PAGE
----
5 Ways to Pay for Medical School Without Going Broke

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You’ve always wanted to become a doctor, but affording medical school is standing in the way. That’s not surprising considering the average out-of-state tuition for a private school is $61,428 a year, according to the Association of American Medical Colleges (AAMC).

But not to worry: There are many ways to finance your education that can keep your debt manageable while you pursue your dream — you just have to know where to look.

How to pay for medical school

Here’s how to pay for medical school without completely going broke.

1. Look for local scholarship opportunities

how to pay for medical school

When it comes to scholarships, the conversation tends to be around undergraduate education. But there are plenty of scholarships for medical students as well. Even better, there are scholarships available for every step of the medical school process from being a pre-med undergrad student to heading off into your residency.

For example, some medical schools will provide full merit scholarships, such as the University of Pennsylvania’s Perelman School of Medicine. Meanwhile, the American Medical Association Foundation has the Physicians of Tomorrow Scholarship, which gives students in their final year of medical school $10,000. So, it’s important to research scholarship options throughout your time in medical school.

Also, don’t forget to look up scholarships that have nothing to do with your medical pursuits. You could score some free money based on an outside interest, your heritage, or your volunteer work. Even smaller ones for a few hundred dollars could add up to big savings if you get a bunch.

To find scholarships, you can look in a few places. Ask your school what scholarships they have available, reach out to local organizations, research what possibilities hospitals have, and use a website like CollegeBoard’s scholarship search to look up options based on your interests and background.

2. Apply for federal financial aid

how to pay for medical school

Image credit: Federal Student Aid

When figuring out how to pay for medical school, filling out the Free Application for Federal Student Aid (FAFSA) might not come to mind. Sure, it’s something you did for undergrad, but it should also be the first step in securing financial aid for your post-graduate degree too.

Medical schools use the FAFSA to determine how much aid you’re eligible for based on your financial needs. Even if you haven’t been accepted to a school yet, send an application for each school you’ve applied to. This will ensure you’re getting as much financial aid as possible.

Through the FAFSA, you could also be offered a federal loan. There are several types of federal loans available to medical students, including Direct Unsubsidized, Direct PLUS, and HRSA Primary Care. These loans tend to have lower interest rates and more flexible repayment terms, making it easier to pay them back once you graduate.

The process is the same as when you filed the FAFSA for undergrad — just make sure you check to see if the medical schools have any deadline requirements. You may need a parent to fill out the form as well, so have all your paperwork in order before applying by the due date.

3. Consider private student loans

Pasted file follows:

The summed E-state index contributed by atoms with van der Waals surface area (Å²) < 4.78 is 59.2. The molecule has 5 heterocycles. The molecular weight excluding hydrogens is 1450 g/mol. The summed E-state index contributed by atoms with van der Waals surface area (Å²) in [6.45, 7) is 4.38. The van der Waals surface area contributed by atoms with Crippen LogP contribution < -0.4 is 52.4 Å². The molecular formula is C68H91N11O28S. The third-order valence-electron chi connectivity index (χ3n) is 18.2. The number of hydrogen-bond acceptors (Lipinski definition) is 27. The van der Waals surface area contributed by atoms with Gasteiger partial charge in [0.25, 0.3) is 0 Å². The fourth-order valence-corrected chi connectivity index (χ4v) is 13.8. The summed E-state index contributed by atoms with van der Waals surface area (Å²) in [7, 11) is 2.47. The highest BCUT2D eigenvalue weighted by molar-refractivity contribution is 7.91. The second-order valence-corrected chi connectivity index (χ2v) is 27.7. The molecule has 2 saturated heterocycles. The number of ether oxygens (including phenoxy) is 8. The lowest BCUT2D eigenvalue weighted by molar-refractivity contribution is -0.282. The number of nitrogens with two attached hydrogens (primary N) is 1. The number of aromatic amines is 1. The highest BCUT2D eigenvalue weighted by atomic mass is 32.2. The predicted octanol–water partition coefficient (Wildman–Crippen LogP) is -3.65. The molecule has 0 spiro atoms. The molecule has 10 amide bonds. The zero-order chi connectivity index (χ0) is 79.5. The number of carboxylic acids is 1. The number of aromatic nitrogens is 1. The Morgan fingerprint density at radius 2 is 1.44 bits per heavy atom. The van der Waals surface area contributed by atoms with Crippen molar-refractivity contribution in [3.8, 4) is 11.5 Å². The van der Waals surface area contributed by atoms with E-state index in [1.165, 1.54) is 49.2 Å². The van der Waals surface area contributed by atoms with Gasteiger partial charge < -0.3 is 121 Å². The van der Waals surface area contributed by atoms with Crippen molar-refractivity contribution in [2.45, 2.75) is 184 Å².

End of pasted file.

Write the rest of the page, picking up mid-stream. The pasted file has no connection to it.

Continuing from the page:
how to pay for medical school

Even if you received some scholarships and financial aid from your medical school or the government, you still might not have enough money to cover your education costs. That’s where private loans come in.

Unlike federal loans, which are regulated by the government, private student loans for medical school are issued by private lenders such as Citizens Bank or College Ave. That means the eligibility requirements, interest rates, and repayment terms can vary depending on the financial institution offering the loan.

While there are fewer regulations, private loans tend to have higher borrowing caps, which could help cover all of your expenses federal aid couldn’t. They can also have lower interest rates compared to federal loans meaning you will pay less overall.

Just be sure you understand all the terms of the loan, so you don’t get stuck not being able to pay. The lack of regulation leaves you with fewer options if you find yourself struggling financially.

4. Become a TA or RA

how to pay for medical school

Trying to take on a part-time job while going through the rigors of medical school might seem impossible. But there is a way you can put in some work on campus that will go directly towards your tuition.

Many medical schools offer both research and teaching aid opportunities where you can assist professors or lead small group discussions for underclassmen in exchange for tuition credits. The Stanford School of Medicine, for example, lets students reduce their tuition by over $12,000 for putting in 20 hours per week as a teaching aid (TA) or research assistant (RA) and provides a quarterly salary around $10,000.

This option is not typically available to first-year medical students as it requires some experience in the field. But be sure to start the conversation with your school early so you’re prepared to meet any application deadlines and complete prerequisites that might be necessary.

5. Enroll in a service program

how to pay for medical school

A great answer for how to pay for medical school is enrolling in a service program with the government or military. Basically, in exchange for working a certain number of years for one of the institutions, you will have some or all of your medical school costs covered.

Here are some programs to consider:

  • National Health Service Corps (NHSC) Scholarship: With this scholarship, the Department of Health & Human Services will pay for up to four years of your medical school tuition and living expense if you agree to work for at least two years in an approved “underserved community.”
  • Health Professions Scholarship Program (HPSP): Funded by the military, you can have all of your tuition and fees covered in addition to a living stipend and sign-on bonus if you serve time in the armed forces. You will be required to commit to one year of active duty for every year of your scholarship, with a three-year minimum.
  • Public Service Loan Forgiveness (PSLF): While this program won’t cover your costs upfront, it can help you pay back any loans you took out for medical school. Through PSLF, you might be eligible to have your loans forgiven if you work for an approved institution such as a nonprofit or the government after you’ve made 120 loan payments. It’s not an option that is guaranteed, so be sure to do your research and use a Public Service Loan Forgiveness Calculator to determine if it’s worth it.